Science Fiction Thriller
Date Published: April 6, 2020
Publisher: World Castle Publishing
By 2047, no crime in the U.S. goes unsolved. No wrongdoing goes unseen.
When Dray Quintero learns his 19-year-old daughter Raven committed a heinous
act, he covers it up to save her life. This pits him against the police he’s
respected since he was a child and places him in the crosshairs of Kieran, a
ruthless federal Agent. To survive, Dray must overcome the surveillance
system he helped build and the technology implanted in the brains and eyes
of the citizens.
Forced to turn to a domestic terrorist group to protect his family, Dray
soon realizes the sheer level of control of his adversaries. Hunted and
betrayed, with time running out, will Dray choose his family or the
near-perfect society he helped create?
Chapter 1 from Michael C. Bland’s “The Price of Safety”
Igniting a miniature sun was the riskiest thing we’d ever attempted, yet we
were doing it in front of the entire planet.
While Nikolai bragged about our innovations to the cameras, reporters, and
two hundred VIPs assembled, I stood sixty feet away, facing the control
panel of our unlit sustained-fusion reactor, searching for any indication
our creation would explode. The seven-foot-long, concave control panel
displayed the time remaining until ignition. Forty-five seconds.
I didn’t use the control panel to conduct my search. Instead, I projected
our schematics and stress tolerance estimates onto the lenses in my eyes,
the data hovering before me like a clear computer screen stretched across my
vision. Hidden from everyone.
“…each pod contains the highest concentration of dark matter ever
collected,” said Nikolai, the CEO of our company, who’d been my friend once.
“Eighteen months’ worth of space harvesting efforts.”
We’d designed not only the pods but the entire ten-acre complex: the
energy grid, the fifty-yard-wide containment chamber where we’d try to light
the “sun” that would power our reactor, the domed observation room with
celestial images on the ceiling and a massive window that revealed the
chamber, and Nikolai’s temporary stage in front of the window. We’d also
devised the safety protocols, power regulators, and energy-capture systems.
The biggest risk was the medicine-ball-sized metal core we hoped to ignite.
A single flaw could doom everyone here.
If we succeeded, though, our reactor would provide mankind with cheap,
reliable energy—and us a spot in the history books. Nikolai would become
richer than ever, with countries begging for our reactor. I’d see my
creation come to life, which would tangibly better mankind, fulfilling a
promise I’d made.
My personal cell phone buzzed in my pocket, a number I didn’t recognize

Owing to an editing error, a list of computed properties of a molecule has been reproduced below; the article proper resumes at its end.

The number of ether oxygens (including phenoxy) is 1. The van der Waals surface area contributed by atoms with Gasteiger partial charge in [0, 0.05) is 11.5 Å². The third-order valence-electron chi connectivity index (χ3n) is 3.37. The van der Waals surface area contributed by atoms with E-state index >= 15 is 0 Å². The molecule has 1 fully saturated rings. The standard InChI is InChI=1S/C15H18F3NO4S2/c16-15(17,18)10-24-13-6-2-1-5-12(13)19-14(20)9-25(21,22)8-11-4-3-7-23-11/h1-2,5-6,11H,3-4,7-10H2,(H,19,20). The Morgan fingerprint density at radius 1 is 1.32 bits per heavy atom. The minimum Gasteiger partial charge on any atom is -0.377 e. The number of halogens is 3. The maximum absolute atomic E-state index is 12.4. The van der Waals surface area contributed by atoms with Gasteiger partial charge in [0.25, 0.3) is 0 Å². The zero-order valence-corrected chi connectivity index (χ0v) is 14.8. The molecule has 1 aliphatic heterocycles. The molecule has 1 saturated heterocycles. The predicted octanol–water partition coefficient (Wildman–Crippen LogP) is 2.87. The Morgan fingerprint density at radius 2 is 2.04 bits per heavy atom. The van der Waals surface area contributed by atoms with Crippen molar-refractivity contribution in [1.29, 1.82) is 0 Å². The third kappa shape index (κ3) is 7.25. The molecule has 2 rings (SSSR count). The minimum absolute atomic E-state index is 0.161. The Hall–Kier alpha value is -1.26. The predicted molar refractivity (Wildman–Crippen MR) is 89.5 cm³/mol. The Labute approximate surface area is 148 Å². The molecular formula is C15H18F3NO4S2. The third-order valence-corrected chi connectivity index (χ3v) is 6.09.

flashing in the corner of my augmented sight. I ignored the call and
reluctantly stopped my search as the countdown neared zero. Years of
planning, of calculations and simulations and more money than I cared to
contemplate, came down to this moment.
Beside me, Amarjit, my bushy-eyebrowed director of robotics, took a deep
breath as I activated the reactor. Four titanium-geared positioning robots,
each twenty feet tall, stepped forward in unison inside the
solar-cell-lined, circular containment chamber, and lifted the dark matter
containment pods to precise spots around the core. Reinforced metal rods
moved two additional pods into position, one rod descending from the ceiling
and the other rising from the floor.
“Dark matter is the key to our efforts,” Nikolai continued, his sharp chin
pointing at the crowd. He wore his graying hair short, his thin frame coated
in a pale suit. He also wore his datarings, which was odd, as my team and I
were handling the sequence. “This unique substance causes regular matter to
draw on itself. The resulting compression, which will occur at the molecular
level throughout the core, is what we’re confident will create the fusion
The robots locked their joints into place.
I hadn’t wanted anyone here but was outvoted by our board, my simulations
used against me. But the simulations were distorted with assumptions. I
wasn’t sure the core had the right mix of elements, wasn’t sure about the
pressure needed. Wasn’t sure about a lot of it.
I took a breath myself—aware of the lives at risk, the stakeholders and
VIPs and broadcasting cameras—and powered up the dark matter.
The robots’ hands and the two cradles glowed as they released energy into
the pods, activating the matter. Combined reverse-gravitational pressure
enveloped the core to five hundred million newtons per square meter,
squeezing it from all sides.
There was supposed to be light, the purest imaginable, maybe preceded by a
flash. But nothing happened.
Our readouts measured the core’s compression, but showed nothing that
indicated an ignition: no fusing of molecular fuels, no sign of
As anxiety crawled up my spine, I increased pressure, but nothing changed
other than rising stress levels in the robots’ joints. I maxed the energy to
the pods, compressing the core to pressure levels found under the Earth’s
Amarjit shot me a look, his caterpillar-sized eyebrows squeezing
I knew the danger.
The pods were made of aluminum, the only metal that could contain energized
dark matter without interfering with its reverse-gravitational force. But
the dark matter became more volatile the more we assaulted it with energy,
and the pods had limits to what they could hold.
With the forces we were manipulating, it felt like depending on a balloon
to contain a shotgun blast. If one ruptured, our entire complex would be
decimated, along with a portion of Los
Angeles. The city south and west of here should be protected from the blast
by the mountainside we’d carved into, but maybe not. The amount of
destruction would depend on the energy levels when everything went to
The readouts on my lenses flashed red. We’d reached our thresholds, yet the